Creativity and Cognitive Development, week 3: The Creative Act

Duchamp M explains in his written work ‘The Creative Act’ that a designers ‘intentions’ of a design idea ‘and its realisation’ can be very different. This is because everyone’s cognition is individual as explained by Piaget, therefore everyone views things in different ways, and consequently creates a multitude of varying opinions and views. This can also be related to product design because, someone may look at a design for a table and think it is aesthetically beautiful but then another individual could see the same design and despise its aesthetics. A designer would have to consider this idea during their design process.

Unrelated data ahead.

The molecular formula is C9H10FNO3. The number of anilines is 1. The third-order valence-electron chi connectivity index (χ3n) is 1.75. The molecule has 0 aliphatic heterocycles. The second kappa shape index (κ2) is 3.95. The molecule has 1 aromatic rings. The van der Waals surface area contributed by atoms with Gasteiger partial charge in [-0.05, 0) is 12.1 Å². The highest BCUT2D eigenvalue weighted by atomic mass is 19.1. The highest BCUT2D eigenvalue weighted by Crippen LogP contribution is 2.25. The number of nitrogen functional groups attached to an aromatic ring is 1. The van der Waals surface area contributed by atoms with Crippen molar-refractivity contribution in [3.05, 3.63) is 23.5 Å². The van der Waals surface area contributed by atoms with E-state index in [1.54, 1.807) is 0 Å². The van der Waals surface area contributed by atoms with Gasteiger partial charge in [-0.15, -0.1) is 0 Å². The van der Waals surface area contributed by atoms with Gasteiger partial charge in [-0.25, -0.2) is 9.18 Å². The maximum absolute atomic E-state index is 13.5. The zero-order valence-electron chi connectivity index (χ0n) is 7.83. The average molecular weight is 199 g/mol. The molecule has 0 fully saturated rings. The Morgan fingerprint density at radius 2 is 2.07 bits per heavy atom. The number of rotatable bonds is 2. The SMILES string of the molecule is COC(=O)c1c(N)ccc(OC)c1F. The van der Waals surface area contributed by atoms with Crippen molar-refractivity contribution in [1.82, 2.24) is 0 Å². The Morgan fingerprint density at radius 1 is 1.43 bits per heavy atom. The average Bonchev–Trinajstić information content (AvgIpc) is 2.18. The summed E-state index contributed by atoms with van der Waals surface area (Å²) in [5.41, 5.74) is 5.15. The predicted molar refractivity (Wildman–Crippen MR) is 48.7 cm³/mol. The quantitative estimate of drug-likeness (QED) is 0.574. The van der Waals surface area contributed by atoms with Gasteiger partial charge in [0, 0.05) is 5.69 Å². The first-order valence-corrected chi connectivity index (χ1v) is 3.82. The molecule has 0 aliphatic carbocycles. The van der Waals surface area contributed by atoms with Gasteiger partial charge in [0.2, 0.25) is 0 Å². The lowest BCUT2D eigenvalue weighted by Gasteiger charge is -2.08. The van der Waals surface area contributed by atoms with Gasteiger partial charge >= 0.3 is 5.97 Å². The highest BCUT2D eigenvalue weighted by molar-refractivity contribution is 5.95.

This theory is great when relating to children, since it is based on ones visual. A child ‘Looks and recognises before it can speak’ (Berger). Therefore they pay greater attention to the wonders of the world’s aesthetics. For example, if you were to show an adult a box, all they would see is a box, but a child will see the potential for things such as a rocket ship or a car. And the way the child interprets the object given to them is affected by what they know, what they believe and their life experiences, which relates back to Piaget and the theory that very person has an individual cognition.

I was travelling on the train recently, and there was a little girl sat on her mums lap holding an empty Capri Sun packet. The girl then began to pretend that the capri sun packet was a note pad, that the straw was a pen, that she was a doctor and her mum was her patient. This is one example of how peoples cognitions work differently especially in relation to children,


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